Human development is an interdisciplinary academic field, and those who study this subject at the graduate level will often engage in critical dialogues outside the discipline. Students must consider the various changes that occur throughout a person's life, as well as the cultural and historical factors that may impact human development. Therefore, theory and methodology from biology, anthropology, and psychology are integrated into the curriculum in order to illustrate the fundamental forces affecting human development.
Advanced students who enroll in human development graduate programs will learn how to identify and evaluate the sociocultural, psychological and biological factors that contribute to human development. Additionally, graduate students will be immersed in theories and timely issues under discussion in the field. Their job is to challenge assumptions and stances made by their colleagues and well-known theorists as they develop their own understandings.
Why a Master’s Degree?
A master’s degree in human development opens doors for students who hope to enter occupations concerning the conditions that impact individuals’ development. As a general rule, human development master’s degree holders tend to secure high-paying jobs in which they have greater agency for change. Moreover, the experience students receive from this graduate program amplifies their ability to provide care, lead organizations, and conduct research.
In addition, the degree is a prerequisite for admissions into doctorate-level human development studies and can often be used to fulfill master’s degree requirements for doctoral programs outside of human development.
Inside a Human Development Master's Degree Program
Most master’s programs involve completion of roughly 36 credit hours and take students about two years to complete. However, the duration of a program varies considerably based on students’ obligations outside of school. Another variable is whether or not a department considers the master’s a terminal degree. If not, the student’s completion of course material covered in his or her master’s programs might simply fulfill the initial steps of the doctorate degree. These students can expect to remain in the department for six years or more.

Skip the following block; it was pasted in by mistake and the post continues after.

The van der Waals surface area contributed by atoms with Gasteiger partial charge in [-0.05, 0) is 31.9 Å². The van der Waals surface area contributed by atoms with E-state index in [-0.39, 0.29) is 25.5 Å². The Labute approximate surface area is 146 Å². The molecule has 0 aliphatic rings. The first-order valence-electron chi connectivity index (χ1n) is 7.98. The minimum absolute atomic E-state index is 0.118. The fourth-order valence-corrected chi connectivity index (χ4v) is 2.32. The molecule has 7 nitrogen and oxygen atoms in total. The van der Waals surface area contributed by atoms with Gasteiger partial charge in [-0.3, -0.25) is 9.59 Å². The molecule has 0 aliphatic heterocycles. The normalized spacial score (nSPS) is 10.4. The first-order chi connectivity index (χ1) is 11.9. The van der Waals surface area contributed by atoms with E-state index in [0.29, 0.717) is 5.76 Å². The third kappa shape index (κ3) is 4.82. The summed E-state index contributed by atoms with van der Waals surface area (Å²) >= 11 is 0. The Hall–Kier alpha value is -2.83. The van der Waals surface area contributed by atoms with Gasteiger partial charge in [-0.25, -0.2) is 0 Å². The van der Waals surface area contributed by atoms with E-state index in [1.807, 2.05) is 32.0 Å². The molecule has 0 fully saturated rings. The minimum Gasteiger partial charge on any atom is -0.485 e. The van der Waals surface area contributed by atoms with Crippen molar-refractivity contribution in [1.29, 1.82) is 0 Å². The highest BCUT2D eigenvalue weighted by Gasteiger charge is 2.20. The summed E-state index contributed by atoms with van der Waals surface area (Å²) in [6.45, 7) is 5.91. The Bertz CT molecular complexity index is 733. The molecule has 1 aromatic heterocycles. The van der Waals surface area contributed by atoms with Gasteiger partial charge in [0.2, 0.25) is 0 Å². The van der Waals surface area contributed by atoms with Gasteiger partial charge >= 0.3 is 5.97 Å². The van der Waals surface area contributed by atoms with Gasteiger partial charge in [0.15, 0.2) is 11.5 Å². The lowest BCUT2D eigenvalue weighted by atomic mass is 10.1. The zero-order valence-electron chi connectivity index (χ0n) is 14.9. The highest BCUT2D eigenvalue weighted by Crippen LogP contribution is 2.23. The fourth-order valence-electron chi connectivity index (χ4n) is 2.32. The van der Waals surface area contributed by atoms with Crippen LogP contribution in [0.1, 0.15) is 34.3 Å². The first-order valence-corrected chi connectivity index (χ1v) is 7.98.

Both online and offline programs require the completion of core curricula, electives and a final project (such as an internship). Interested students might come across some of the following courses as they explore various programs: ‘Cognitive and Language Development’, ‘Advanced Studies in Writing Our Stories: Reflections on Literacy Development’, ‘Gender and Relationships’, and ‘Aging in the Family’.
Most online human development graduate programs differ from offline programs only in that the schedule is more flexible and courses are taught primarily or completely online. Internship requirements must be fulfilled in the same manner as those in offline programs. In many master’s in human development online programs, students will need to meet in person with their advisor to gauge their progress and plan the internship.
What's Next for Human Development Master's Degree Holders?
Human development master’s degree holders are prepared for any number of occupations involving people, their development and the problems associated with this process. Common professions for graduates include nursing/caregiving, adult education, public affairs, and gerontology. Adult literacy and GED teachers support basic adult skills like writing and reading. They also tutor students working to earn their GED. The Bureau of Labor and Statistics (BLS) reports that in the median salary for adult teachers in 2014 was $49,590.
Those who earn a master’s in human development may venture into other related academic pursuits like psychology or social work. If students continue with the human development discipline, their next step would be to apply to a doctorate in human development program. With this level of education, students can enter research and teaching occupations of higher education.